Script load order


I’m attempting to get a workflow with typescript going, using Poseidon to upload locally generated js-files. I’m getting some reference exceptions when referring to classes in other files, which seems to be remedied by script load order. However, only a few of the scripts will allow themselves to reordered, while the rest just snap back into place when I release them. To make matters more interestning, every time I refresh the editor, the order has changed (possibly because it triggers a reupload by Poseidon).

Any ideas or suggestions?

Hi @Mr_T,

Poseidon is in beta, so there might be issues. I didn’t have though any issues reordering PlayCanvas scripts that are created in JS files uploaded with remote coding.

What is your workflow? You upload a single JS file generated from your typescript codebase?

We are doing something similar in the Ermis Special Effects, single JS file containing 4 different pc.Scripts. Changing the order of the scripts works as expected.

Is it possible to share a sample project or add me (leonidas) to your project to take a look?

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Hey @Leonidas, thanks for the quick reply!

I’m honestly fairly inexperienced with both js/ts and playcanvas (C# dev mostly), so still working out how to do this and to get the most out of typescript in the process. Currently I just create scripts as you would normally, just in ts - then tsc watch will compile new ts-files into js, which finally is uploaded through pic-serve. Whether or not this is a valid approach I have yet to find out :slight_smile: As such, I get a lot of js-files (or I will at some point) instead of one big file.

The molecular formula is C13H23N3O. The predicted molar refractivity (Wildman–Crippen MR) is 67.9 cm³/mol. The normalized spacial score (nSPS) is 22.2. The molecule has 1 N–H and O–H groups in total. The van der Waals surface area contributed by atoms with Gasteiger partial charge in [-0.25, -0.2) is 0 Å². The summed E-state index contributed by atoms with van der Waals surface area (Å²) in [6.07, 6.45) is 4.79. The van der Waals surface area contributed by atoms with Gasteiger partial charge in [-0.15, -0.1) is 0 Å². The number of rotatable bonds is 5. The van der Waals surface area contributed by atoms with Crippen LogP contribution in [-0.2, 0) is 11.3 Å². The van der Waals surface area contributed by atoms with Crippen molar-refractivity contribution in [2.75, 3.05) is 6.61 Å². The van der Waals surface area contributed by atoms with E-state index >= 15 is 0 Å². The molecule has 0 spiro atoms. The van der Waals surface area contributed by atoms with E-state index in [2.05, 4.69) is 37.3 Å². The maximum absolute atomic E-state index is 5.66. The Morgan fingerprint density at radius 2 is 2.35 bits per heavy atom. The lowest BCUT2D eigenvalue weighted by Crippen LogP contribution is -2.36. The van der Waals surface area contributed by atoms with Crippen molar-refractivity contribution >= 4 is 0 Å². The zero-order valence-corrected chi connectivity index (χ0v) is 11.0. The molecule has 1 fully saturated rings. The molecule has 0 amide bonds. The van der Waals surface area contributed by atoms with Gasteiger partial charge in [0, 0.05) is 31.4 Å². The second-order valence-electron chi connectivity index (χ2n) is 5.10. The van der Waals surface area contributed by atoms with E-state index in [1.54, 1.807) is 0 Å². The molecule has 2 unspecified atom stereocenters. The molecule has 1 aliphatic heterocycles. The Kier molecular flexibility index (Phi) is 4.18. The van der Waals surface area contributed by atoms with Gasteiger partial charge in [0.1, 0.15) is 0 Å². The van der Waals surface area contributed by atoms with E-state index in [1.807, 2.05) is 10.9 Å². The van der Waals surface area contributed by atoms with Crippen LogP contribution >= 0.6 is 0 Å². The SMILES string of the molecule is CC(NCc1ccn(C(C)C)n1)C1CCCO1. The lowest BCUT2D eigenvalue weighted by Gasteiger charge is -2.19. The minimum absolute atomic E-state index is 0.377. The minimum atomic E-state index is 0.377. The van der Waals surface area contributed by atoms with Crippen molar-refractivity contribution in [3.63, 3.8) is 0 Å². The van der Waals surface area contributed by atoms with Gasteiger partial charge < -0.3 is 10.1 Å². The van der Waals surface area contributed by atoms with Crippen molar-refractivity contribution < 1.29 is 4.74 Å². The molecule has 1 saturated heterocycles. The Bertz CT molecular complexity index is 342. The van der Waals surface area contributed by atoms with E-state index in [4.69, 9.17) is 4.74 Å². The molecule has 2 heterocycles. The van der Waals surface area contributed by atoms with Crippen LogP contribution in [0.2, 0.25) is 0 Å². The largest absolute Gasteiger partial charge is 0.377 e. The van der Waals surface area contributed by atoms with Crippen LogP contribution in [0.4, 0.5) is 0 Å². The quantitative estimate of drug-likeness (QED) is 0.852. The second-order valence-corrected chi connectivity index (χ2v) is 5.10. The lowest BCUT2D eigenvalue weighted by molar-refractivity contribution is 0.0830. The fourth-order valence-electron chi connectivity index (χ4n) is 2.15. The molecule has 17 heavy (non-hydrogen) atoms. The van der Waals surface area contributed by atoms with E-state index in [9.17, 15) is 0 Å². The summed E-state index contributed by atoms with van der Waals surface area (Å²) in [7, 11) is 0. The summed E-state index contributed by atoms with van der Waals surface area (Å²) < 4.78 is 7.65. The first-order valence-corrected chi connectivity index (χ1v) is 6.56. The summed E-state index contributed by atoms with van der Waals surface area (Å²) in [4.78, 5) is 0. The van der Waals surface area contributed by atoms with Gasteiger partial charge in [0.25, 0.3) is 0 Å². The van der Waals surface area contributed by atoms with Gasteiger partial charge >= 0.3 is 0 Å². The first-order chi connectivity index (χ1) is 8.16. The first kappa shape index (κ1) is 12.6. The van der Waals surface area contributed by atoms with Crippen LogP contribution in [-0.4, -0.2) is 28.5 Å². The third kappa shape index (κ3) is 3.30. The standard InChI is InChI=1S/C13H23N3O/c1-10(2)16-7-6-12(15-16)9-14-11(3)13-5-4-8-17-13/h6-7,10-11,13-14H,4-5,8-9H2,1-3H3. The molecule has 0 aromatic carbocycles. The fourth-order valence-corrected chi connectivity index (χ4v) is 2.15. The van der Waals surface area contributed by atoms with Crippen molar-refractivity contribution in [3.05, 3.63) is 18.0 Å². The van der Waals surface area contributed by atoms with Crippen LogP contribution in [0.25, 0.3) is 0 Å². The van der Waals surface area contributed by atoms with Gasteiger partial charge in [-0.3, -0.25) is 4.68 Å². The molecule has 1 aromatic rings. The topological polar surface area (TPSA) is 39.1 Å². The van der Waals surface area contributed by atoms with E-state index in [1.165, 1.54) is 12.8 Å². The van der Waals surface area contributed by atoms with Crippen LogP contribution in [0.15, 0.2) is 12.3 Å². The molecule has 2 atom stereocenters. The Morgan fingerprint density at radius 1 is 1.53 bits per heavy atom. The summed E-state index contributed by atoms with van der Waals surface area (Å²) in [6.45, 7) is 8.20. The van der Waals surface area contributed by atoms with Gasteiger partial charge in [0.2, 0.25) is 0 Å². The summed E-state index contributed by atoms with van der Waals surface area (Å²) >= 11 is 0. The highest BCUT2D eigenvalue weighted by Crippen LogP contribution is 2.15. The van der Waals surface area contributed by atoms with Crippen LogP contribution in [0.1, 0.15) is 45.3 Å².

So what I was trying to do was to define a class in one file and consume it in another. I tried using export/import, but playcanvas wouldn’t have it. Still, defining it in one file and consuming it in another should be fine, I reckon? The editor definitely doesn’t like it, as it seems to parse each script individually looking for attributes and whatnot. But playing the game would work without errors, when the load order was randomly ok (ie the class is defined before the consumer). Again, attempting to reorder the scripts would have (most of) the scripts just snap back to where they were. And reloading the page would change the order up in a seemingly random fashion.

Before I was guided to Poseidon, I was trying to use the typescript template from snowfrogdev. It does indeed compile everything to one file, so I’m sure there’s a good reason for it. It even had autoupload, albeit a bit more cumbersome to setup. It sadly hasn’t been updated in 2 years. It had a quite useful decorator “createScript”, which basically turned your classes into scripts. I have been trying to make it work but I’m not far enough along the learning curve yet it seems :slight_smile:

I’d very much appreciate a suggestion for a proper ts-workflow with PlayCanvas! I’ve been looking everywhere, but there’s not a whole lot to find.

I’ll make you a sample project tomorrow!

Indeed Typescript is a life-saver for people coming to Javascript from C# or any other strongly typed language.

Here is how I configure my projects, when doing TS development, to have a clean (and debug enabled) build.

My tsconfig.json during development:

  "compilerOptions": {
    "target": "ES2015" /* Specify ECMAScript target version: 'ES3' (default), 'ES5', 'ES2015', 'ES2016', 'ES2017', 'ES2018', 'ES2019' or 'ESNEXT'. */,
    "module": "none" /* Specify module code generation: 'none', 'commonjs', 'amd', 'system', 'umd', 'es2015', or 'ESNext'. */,